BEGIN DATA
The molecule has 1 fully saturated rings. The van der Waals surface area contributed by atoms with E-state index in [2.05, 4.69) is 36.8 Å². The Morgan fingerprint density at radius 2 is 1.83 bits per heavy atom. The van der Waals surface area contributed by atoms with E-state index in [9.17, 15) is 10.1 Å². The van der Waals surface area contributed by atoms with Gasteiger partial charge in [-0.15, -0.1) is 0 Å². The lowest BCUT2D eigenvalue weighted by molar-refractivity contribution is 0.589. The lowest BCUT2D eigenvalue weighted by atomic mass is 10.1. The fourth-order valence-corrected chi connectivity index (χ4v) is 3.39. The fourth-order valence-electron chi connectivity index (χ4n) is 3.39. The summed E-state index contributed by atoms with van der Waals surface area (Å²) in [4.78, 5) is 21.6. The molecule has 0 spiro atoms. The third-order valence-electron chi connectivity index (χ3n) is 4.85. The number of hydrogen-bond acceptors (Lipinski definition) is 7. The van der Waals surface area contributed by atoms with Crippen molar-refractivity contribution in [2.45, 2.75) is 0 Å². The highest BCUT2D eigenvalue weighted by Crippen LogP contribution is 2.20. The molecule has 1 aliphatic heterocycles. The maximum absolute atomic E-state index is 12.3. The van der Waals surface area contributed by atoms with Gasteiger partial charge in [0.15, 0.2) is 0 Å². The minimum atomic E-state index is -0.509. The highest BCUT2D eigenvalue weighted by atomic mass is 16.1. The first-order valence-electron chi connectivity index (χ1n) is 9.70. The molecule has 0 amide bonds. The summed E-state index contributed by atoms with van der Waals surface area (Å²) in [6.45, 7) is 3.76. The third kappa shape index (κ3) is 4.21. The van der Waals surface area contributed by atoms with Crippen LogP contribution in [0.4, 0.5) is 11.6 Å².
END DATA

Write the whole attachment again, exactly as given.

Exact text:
The molecule has 1 fully saturated rings. The van der Waals surface area contributed by atoms with E-state index in [2.05, 4.69) is 36.8 Å². The Morgan fingerprint density at radius 2 is 1.83 bits per heavy atom. The van der Waals surface area contributed by atoms with E-state index in [9.17, 15) is 10.1 Å². The van der Waals surface area contributed by atoms with Gasteiger partial charge in [-0.15, -0.1) is 0 Å². The lowest BCUT2D eigenvalue weighted by molar-refractivity contribution is 0.589. The lowest BCUT2D eigenvalue weighted by atomic mass is 10.1. The fourth-order valence-corrected chi connectivity index (χ4v) is 3.39. The fourth-order valence-electron chi connectivity index (χ4n) is 3.39. The summed E-state index contributed by atoms with van der Waals surface area (Å²) in [4.78, 5) is 21.6. The molecule has 0 spiro atoms. The third-order valence-electron chi connectivity index (χ3n) is 4.85. The number of hydrogen-bond acceptors (Lipinski definition) is 7. The van der Waals surface area contributed by atoms with Crippen molar-refractivity contribution in [2.45, 2.75) is 0 Å². The highest BCUT2D eigenvalue weighted by Crippen LogP contribution is 2.20. The molecule has 1 aliphatic heterocycles. The maximum absolute atomic E-state index is 12.3. The van der Waals surface area contributed by atoms with Gasteiger partial charge in [0.15, 0.2) is 0 Å². The minimum atomic E-state index is -0.509. The highest BCUT2D eigenvalue weighted by atomic mass is 16.1. The first-order valence-electron chi connectivity index (χ1n) is 9.70. The molecule has 0 amide bonds. The summed E-state index contributed by atoms with van der Waals surface area (Å²) in [6.45, 7) is 3.76. The third kappa shape index (κ3) is 4.21. The van der Waals surface area contributed by atoms with Crippen LogP contribution in [0.4, 0.5) is 11.6 Å².